Product pages are often the biggest dropoff point along the ecommerce conversion funnel, and for good reason. Too often we lose focus on what the product pages main purpose is. It’s not just a dedicated page to add a product to cart, you need to continue to persuade the user to buy your product. When we design with that purpose in mind, even small tweaks can lead to an increase in conversion rates. Here are some ways to persuade users to add your products to cart instead of your competitors.
1. Main product pictures should have a plain background (ideally white or light grey).
This means your customers can really check out your products without unnecessary visual distractions.
Nike is a great example. These pics show their site is all about the product. A plain background makes the colours and details of the shoe and shirt POP.
Keep in mind, we are talking about the main photo only, especially the ones used as thumbnails on Category pages. Your additional photos can be lifestyle shots or contexual photos which we also recommend, for ex: jewellery on a model or furniture in a lounge room.
2. Always have an “add to cart” CTA button that stands out.
Need we say more about this one?
Don’t make it any harder for your browsers to become customers by making all your buttons alike, or blending them into the background. Be like T2 tea – you can’t miss the “Add to bag” button on their product page. The orange colour screams out to be noticed (and clicked!).
3. Make a wish(list).
Shoppers may just be browsing or comparing products, but a wishlist gives them an opportunity to come back later to complete the purchase. And by making your wishlists session-based, shoppers can come back to it even if they don’t have an account.
If they do have an account, that’s even better – take the opportunity to tell them that saving an item in their wishlist means you’ll notify them when the product is on sale!
Swissline’s product page allows the user to add to wishlist – increasing chances of future sales.
4. Give people a chance to grab the item that got away once it’s back in stock.
Shoppers aren’t keen to keep dropping by your site just in case you’ve restocked their must-have items. Simply give them the option to enter an email address or, if they’re logged in, click a button.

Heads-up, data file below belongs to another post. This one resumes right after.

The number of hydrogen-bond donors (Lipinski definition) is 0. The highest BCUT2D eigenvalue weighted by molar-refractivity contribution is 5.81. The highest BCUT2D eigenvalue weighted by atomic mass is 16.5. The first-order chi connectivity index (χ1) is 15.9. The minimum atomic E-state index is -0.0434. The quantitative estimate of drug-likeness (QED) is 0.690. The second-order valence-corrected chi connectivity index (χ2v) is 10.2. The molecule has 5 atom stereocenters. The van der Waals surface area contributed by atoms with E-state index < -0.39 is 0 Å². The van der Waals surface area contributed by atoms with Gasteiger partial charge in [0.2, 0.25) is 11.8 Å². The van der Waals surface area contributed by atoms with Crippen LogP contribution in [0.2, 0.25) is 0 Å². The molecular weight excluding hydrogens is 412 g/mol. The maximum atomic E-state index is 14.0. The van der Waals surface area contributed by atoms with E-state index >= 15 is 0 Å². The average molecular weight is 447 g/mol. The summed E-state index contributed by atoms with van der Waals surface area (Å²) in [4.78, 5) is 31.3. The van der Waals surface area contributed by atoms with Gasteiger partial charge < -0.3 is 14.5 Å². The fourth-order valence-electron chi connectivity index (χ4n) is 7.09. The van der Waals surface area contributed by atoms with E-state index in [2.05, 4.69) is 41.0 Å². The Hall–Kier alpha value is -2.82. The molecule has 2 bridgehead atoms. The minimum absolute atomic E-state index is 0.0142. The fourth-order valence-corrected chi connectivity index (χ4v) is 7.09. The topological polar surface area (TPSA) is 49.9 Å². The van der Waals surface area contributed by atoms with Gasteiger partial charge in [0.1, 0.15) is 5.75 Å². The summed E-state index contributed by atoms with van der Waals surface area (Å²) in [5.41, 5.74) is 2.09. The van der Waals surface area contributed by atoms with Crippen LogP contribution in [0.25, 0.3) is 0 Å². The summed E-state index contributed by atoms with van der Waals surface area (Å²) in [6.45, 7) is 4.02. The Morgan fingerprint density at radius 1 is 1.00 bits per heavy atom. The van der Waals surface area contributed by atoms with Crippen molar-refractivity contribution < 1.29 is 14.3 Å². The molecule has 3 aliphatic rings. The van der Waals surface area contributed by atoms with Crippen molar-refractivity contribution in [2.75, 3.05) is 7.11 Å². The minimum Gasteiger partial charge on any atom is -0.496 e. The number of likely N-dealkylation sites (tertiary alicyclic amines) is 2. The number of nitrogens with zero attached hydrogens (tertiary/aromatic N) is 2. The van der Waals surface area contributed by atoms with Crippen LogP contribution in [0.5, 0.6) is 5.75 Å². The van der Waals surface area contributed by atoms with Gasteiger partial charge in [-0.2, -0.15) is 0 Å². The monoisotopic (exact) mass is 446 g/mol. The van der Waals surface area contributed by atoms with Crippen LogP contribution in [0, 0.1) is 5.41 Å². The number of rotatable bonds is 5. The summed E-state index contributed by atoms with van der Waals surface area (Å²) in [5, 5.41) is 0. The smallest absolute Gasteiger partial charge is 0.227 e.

Here’s a great example courtesy of The Iconic. After clicking “Notify Me”, the user will receive an email when the coveted item is back in stock.
5. Make sure product images can be magnified, and give multiple views.
On the web, it’s (pretty much) all about visual appeal. Depending on the product, shoppers may want to have a closer look at the packaging, nutritional information, fabric details or different angles. After all, we all want to be sure we’ve got the right product.
True Protein allows its users to zoom in and get a better look at their minimalist packaging. True Protein knows its audience – the health-conscious – would want to know what’s in the product, and whether it is right for them. Simple, yet incredibly effective.
6. Use photos and videos to show the product used in context.
Help the shopper visualise how the product would realistically look and feel in their possession or in their space.
Bellroy does this in two ways. They showcase the practicality of their products by showing how many cards or notes can fit into one of their wallets. For the sling bag, the model provides a scale comparison so users can see the bag’s size and how stylish they might look if they bought it.
7. Countdown timers or available stock left = urgency.
We all know FOMO is real. If you give a shopper the feeling they might miss out on a great sale or a limited-stock item, they’re more likely to part with their cash #fact.
NordVPN does this by implementing a countdown timer. FYI, weeks after taking this screenshot, that timer is still going.
The Iconic instead displays “Low in stock” text – likely encourage a browsing shopper to buy immediately or face the dreaded “missed out” feeling.
8. Maximise a shopper’s payment options.